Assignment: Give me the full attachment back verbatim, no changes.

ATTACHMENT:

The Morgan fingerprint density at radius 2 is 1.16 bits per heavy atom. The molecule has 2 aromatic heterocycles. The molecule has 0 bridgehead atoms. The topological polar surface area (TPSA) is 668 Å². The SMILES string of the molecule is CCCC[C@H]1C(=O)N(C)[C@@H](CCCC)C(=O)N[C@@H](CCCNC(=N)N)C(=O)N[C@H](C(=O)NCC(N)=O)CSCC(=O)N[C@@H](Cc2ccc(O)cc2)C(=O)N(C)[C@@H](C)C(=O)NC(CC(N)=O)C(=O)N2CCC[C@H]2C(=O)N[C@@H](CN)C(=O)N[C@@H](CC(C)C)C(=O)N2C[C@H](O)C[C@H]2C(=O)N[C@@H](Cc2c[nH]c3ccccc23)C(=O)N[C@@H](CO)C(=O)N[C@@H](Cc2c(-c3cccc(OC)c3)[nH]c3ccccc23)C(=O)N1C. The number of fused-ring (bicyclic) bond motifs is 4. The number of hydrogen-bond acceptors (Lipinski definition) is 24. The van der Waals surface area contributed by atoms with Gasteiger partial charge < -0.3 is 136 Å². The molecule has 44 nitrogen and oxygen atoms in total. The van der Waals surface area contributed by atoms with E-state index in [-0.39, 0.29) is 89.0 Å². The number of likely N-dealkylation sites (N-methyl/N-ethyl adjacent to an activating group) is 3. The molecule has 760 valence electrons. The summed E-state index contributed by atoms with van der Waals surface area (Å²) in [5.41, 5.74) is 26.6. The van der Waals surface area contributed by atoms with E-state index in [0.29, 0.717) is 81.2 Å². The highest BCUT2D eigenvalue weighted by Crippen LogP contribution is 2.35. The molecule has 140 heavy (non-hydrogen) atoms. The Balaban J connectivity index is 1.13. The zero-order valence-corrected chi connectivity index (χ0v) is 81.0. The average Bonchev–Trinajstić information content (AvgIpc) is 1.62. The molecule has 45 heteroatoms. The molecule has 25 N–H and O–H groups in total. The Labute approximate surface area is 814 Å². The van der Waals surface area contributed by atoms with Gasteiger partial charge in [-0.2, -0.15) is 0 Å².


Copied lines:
The Morgan fingerprint density at radius 2 is 1.16 bits per heavy atom. The molecule has 2 aromatic heterocycles. The molecule has 0 bridgehead atoms. The topological polar surface area (TPSA) is 668 Å². The SMILES string of the molecule is CCCC[C@H]1C(=O)N(C)[C@@H](CCCC)C(=O)N[C@@H](CCCNC(=N)N)C(=O)N[C@H](C(=O)NCC(N)=O)CSCC(=O)N[C@@H](Cc2ccc(O)cc2)C(=O)N(C)[C@@H](C)C(=O)NC(CC(N)=O)C(=O)N2CCC[C@H]2C(=O)N[C@@H](CN)C(=O)N[C@@H](CC(C)C)C(=O)N2C[C@H](O)C[C@H]2C(=O)N[C@@H](Cc2c[nH]c3ccccc23)C(=O)N[C@@H](CO)C(=O)N[C@@H](Cc2c(-c3cccc(OC)c3)[nH]c3ccccc23)C(=O)N1C. The number of fused-ring (bicyclic) bond motifs is 4. The number of hydrogen-bond acceptors (Lipinski definition) is 24. The van der Waals surface area contributed by atoms with Gasteiger partial charge < -0.3 is 136 Å². The molecule has 44 nitrogen and oxygen atoms in total. The van der Waals surface area contributed by atoms with E-state index in [-0.39, 0.29) is 89.0 Å². The number of likely N-dealkylation sites (N-methyl/N-ethyl adjacent to an activating group) is 3. The molecule has 760 valence electrons. The summed E-state index contributed by atoms with van der Waals surface area (Å²) in [5.41, 5.74) is 26.6. The van der Waals surface area contributed by atoms with E-state index in [0.29, 0.717) is 81.2 Å². The highest BCUT2D eigenvalue weighted by Crippen LogP contribution is 2.35. The molecule has 140 heavy (non-hydrogen) atoms. The Balaban J connectivity index is 1.13. The zero-order valence-corrected chi connectivity index (χ0v) is 81.0. The average Bonchev–Trinajstić information content (AvgIpc) is 1.62. The molecule has 45 heteroatoms. The molecule has 25 N–H and O–H groups in total. The Labute approximate surface area is 814 Å². The van der Waals surface area contributed by atoms with Gasteiger partial charge in [-0.2, -0.15) is 0 Å².